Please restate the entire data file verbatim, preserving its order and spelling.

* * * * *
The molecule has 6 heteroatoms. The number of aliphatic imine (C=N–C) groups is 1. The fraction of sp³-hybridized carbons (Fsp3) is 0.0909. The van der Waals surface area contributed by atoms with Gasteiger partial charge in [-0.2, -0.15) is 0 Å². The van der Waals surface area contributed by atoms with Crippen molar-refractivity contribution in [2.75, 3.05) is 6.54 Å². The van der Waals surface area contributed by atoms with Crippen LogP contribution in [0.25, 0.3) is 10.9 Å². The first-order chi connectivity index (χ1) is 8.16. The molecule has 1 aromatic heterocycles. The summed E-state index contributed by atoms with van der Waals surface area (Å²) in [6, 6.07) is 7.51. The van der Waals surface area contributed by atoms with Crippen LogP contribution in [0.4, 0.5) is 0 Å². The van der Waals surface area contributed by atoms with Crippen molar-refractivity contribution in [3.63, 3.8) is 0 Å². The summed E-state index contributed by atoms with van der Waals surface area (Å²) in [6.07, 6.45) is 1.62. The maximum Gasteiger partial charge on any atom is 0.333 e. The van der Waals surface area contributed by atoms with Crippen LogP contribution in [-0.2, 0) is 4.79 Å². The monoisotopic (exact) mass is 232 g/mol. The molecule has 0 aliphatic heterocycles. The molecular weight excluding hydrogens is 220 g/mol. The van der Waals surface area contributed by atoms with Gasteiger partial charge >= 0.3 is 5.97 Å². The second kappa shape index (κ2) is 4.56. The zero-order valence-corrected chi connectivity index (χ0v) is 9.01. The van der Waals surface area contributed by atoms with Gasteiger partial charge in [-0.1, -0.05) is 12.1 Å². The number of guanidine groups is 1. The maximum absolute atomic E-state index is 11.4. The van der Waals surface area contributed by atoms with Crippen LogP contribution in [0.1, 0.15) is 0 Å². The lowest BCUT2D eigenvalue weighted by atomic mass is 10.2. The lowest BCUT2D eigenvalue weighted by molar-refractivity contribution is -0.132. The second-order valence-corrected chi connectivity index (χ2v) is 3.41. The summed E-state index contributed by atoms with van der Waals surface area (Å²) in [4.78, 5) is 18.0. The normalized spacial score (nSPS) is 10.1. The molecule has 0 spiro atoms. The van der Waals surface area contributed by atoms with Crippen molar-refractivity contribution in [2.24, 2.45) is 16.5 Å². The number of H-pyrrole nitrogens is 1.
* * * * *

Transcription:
The molecule has 6 heteroatoms. The number of aliphatic imine (C=N–C) groups is 1. The fraction of sp³-hybridized carbons (Fsp3) is 0.0909. The van der Waals surface area contributed by atoms with Gasteiger partial charge in [-0.2, -0.15) is 0 Å². The van der Waals surface area contributed by atoms with Crippen molar-refractivity contribution in [2.75, 3.05) is 6.54 Å². The van der Waals surface area contributed by atoms with Crippen LogP contribution in [0.25, 0.3) is 10.9 Å². The first-order chi connectivity index (χ1) is 8.16. The molecule has 1 aromatic heterocycles. The summed E-state index contributed by atoms with van der Waals surface area (Å²) in [6, 6.07) is 7.51. The van der Waals surface area contributed by atoms with Crippen LogP contribution in [0.4, 0.5) is 0 Å². The van der Waals surface area contributed by atoms with Crippen molar-refractivity contribution in [3.63, 3.8) is 0 Å². The summed E-state index contributed by atoms with van der Waals surface area (Å²) in [6.07, 6.45) is 1.62. The maximum Gasteiger partial charge on any atom is 0.333 e. The van der Waals surface area contributed by atoms with Crippen LogP contribution in [-0.2, 0) is 4.79 Å². The monoisotopic (exact) mass is 232 g/mol. The molecule has 0 aliphatic heterocycles. The molecular weight excluding hydrogens is 220 g/mol. The van der Waals surface area contributed by atoms with Gasteiger partial charge >= 0.3 is 5.97 Å². The second kappa shape index (κ2) is 4.56. The zero-order valence-corrected chi connectivity index (χ0v) is 9.01. The van der Waals surface area contributed by atoms with Gasteiger partial charge in [-0.1, -0.05) is 12.1 Å². The number of guanidine groups is 1. The maximum absolute atomic E-state index is 11.4. The van der Waals surface area contributed by atoms with Crippen LogP contribution in [0.1, 0.15) is 0 Å². The lowest BCUT2D eigenvalue weighted by atomic mass is 10.2. The lowest BCUT2D eigenvalue weighted by molar-refractivity contribution is -0.132. The second-order valence-corrected chi connectivity index (χ2v) is 3.41. The summed E-state index contributed by atoms with van der Waals surface area (Å²) in [4.78, 5) is 18.0. The normalized spacial score (nSPS) is 10.1. The molecule has 0 spiro atoms. The van der Waals surface area contributed by atoms with Crippen molar-refractivity contribution in [2.24, 2.45) is 16.5 Å². The number of H-pyrrole nitrogens is 1.